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Phil Kline is a composer whose works range from sound installations to orchestral music. He graduated from Columbia in 1975 with a degree in English and, in 1992, he created Unsilent Night, a boombox parade that happens all across the U.S., Canada, and England. This year, the New York date is set for Dec. 15. The Eye sat down with Kline to discuss the performance of Unsilent Night, the composition’s role in Bush v. Gore, and Philip Glass.
How did Unsilent Night go from something you did with friends to a worldwide phenomenon?
I was just starting out as a composer, and I was creating pieces that used an orchestra of boomboxes. And this idea came together all at once. It was a mix of a memory of Christmas caroling growing up in Ohio, and, at the same time, I had all these electronics. I kept thinking, maybe we should start a marching band where everyone plays little tiny Casio keyboards that run on batteries, and it all sort of came together. The idea was that when we pressed play, all the tracks would flow together. I wrote the music anticipating that they would flow together the way a crowd flows together.
I typed a little press release, and I sent it to the New York Times, the Village Voice, and the New Yorker, and a couple of little downtown newspapers. To my surprise, the little downtown papers didn’t run it, but the Times and the New Yorker did. Fifty or 60 people showed up. I’d never heard it outside, and it just sounded so great. The music was coming from everywhere, but you couldn’t really pinpoint where it was coming from. Everyone was having a great time, and I remember people saying, “Oh, we have to do this again next year!” I don’t remember ever thinking this was something we’d do every year, but by the third year, people were calling it a tradition.
How did it spread to other cities?
In 2000, I got a request from music students in Tallahassee, Fla., asking to play one of my pieces for their new ensemble. I asked them which piece, and they said Unsilent Night. Until that moment, I never thought that someone else would perform the piece. I always thought it would just be me and my boombox. As a matter of fact, they did it on one of the days when the Bush v. Gore case was being decided in Tallahassee, and they actually walked right through the courthouse square. At one point on the CBS Evening News, they walked by, and some of the reporters were holding their phones up in the air, saying, “Listen to this!” Then the record came out (a studio version of Unsilent Night) on Cantaloupe, and we said on the record, “If you’d like to do Unsilent Night in your town, give me a call.” Very quickly, people in San Diego, Vancouver, Philadelphia, and San Francisco asked if they could perform it, too. This year, it will be in the 25-26 range. One of the new cities this year is Brussels. When I started out, I had no idea that it would become a worldwide word-of-mouth.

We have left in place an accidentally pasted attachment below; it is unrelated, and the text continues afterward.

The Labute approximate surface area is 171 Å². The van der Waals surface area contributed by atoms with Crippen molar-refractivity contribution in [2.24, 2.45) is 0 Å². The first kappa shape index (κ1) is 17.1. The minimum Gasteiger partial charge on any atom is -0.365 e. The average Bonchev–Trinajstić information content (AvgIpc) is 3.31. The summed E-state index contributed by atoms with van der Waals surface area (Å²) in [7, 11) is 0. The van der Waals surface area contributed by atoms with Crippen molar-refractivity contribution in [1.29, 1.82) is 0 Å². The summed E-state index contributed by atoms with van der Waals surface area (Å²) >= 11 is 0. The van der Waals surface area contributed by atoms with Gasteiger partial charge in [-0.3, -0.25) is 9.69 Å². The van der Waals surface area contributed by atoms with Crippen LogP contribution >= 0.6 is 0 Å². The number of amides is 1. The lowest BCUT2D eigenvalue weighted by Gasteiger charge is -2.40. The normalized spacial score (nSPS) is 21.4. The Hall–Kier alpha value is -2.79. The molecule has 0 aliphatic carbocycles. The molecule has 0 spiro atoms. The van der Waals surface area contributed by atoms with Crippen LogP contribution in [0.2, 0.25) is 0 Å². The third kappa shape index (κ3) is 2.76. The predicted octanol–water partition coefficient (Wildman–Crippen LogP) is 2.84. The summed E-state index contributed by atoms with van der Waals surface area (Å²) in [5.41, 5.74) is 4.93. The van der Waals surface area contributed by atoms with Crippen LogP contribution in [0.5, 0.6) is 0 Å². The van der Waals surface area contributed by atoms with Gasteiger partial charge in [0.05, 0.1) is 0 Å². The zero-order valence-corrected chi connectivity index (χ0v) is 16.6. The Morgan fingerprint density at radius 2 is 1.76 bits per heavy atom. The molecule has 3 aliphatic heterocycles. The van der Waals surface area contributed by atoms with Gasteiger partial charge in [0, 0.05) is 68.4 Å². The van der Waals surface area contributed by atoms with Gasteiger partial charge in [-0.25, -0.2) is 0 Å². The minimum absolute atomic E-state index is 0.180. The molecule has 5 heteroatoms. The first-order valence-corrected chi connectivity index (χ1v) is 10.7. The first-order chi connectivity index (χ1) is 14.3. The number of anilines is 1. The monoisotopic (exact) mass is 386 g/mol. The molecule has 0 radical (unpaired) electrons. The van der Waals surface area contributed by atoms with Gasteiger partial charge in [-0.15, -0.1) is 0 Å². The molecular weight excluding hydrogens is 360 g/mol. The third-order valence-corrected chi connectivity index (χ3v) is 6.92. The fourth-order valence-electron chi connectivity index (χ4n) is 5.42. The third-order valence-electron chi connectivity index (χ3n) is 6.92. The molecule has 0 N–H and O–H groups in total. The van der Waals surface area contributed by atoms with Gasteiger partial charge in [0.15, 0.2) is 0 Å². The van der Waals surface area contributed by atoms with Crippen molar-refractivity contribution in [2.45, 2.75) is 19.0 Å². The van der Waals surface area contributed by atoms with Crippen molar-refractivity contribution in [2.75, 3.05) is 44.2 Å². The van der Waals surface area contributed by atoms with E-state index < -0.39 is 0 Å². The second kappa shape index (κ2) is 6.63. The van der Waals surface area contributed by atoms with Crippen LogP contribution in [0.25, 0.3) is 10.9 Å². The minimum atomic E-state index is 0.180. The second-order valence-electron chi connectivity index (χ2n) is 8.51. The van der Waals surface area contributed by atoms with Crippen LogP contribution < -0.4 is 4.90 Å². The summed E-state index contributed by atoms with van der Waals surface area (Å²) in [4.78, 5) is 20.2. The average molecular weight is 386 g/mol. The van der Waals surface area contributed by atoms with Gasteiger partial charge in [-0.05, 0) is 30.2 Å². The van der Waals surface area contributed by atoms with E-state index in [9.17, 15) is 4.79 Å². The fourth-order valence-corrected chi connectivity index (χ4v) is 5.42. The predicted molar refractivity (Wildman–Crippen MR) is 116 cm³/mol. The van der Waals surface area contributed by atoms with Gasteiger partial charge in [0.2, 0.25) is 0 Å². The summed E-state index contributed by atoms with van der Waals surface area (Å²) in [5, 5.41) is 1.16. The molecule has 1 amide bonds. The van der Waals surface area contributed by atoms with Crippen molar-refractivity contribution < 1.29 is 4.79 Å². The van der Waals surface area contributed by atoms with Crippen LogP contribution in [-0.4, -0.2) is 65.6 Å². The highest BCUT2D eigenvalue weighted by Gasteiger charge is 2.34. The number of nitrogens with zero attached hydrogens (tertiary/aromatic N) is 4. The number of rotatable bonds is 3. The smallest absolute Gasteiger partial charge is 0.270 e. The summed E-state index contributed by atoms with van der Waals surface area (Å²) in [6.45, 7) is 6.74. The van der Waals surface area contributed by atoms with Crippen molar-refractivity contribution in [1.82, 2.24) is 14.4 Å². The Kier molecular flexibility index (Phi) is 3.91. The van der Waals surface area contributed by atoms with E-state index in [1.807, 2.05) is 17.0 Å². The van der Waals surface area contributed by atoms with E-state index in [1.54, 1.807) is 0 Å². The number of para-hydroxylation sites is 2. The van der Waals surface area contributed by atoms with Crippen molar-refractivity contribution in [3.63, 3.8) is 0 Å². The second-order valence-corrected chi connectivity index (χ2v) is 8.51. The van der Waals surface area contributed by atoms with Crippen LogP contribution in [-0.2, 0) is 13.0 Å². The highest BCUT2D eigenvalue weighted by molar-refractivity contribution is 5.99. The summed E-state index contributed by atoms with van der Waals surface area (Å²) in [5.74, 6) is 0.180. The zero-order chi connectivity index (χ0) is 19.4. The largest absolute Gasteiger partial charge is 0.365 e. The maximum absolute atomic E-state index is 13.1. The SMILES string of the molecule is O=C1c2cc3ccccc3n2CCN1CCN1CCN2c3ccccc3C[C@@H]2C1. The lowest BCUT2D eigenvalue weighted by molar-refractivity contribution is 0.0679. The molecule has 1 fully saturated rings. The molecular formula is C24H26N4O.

When you started this, everyone used boomboxes. But when I went to Unsilent Night last year, many people were using their phones. When did that change happen?
I started working with boomboxes around 1988, 1989. Unsilent Night was created in 1992. Throughout the ’90s, the boombox was declining and dying out. So we made CDs and encouraged people to bring CD boomboxes, but they’re heavy and cumbersome and not very effective for playing the piece. They tend to skip when you’re walking with them or go back to the beginning, which doesn’t work at all. Then, with the emergence of the iPhone and smartphones, things changed. We created the app two to three years ago, and this year, we also have an Android app. It has helped enormously because everyone is able to have the piece with them.
Is Unsilent Night your favorite piece that you’ve created?
The thing about Unsilent Night is that I had just committed to becoming a composer around that time. It’s kind of crazy. And sometimes I tell myself, oh, I wrote it so quickly, it was just something I threw out there. But when I listen to it or experience it, I have to admit, it is pretty special. I like it a lot. When you’re a creator, it is easy to look at your old work and say, oh, I should have done it that way, but I’m getting to a point where I can look back and say they’re all wonderful. I don’t know if it’s my favorite piece, but it’s certainly one of them.
How did you go from English major to composer?
By the time I was a junior, I knew I wanted to become a musician. But I was more than halfway through the English major requirements. I wasn’t going to stay around and go to school for another year or two to fulfill a music major requirement. I changed my mind. I realized what I wanted to do. So I just moved downtown and joined the downtown music arts scene. I thought about going back to school and I’ve taken some extra classes. But I loved English at Columbia. I’m probably glad that I didn’t study music there.
The language of contemporary music was changing radically at that time. And a lot of it had to do with guys who were working in lower Manhattan, like Philip Glass. I heard their music as an undergrad, and it opened a whole new consciousness about music and being an artist for me. At that time, what they were doing downtown wasn’t accepted by the academics at Columbia at all. They thought it was garbage. So I thought, no. I’m not going to stick around to fight with my professors about the validity of what I want to do. I’m just going to go do it
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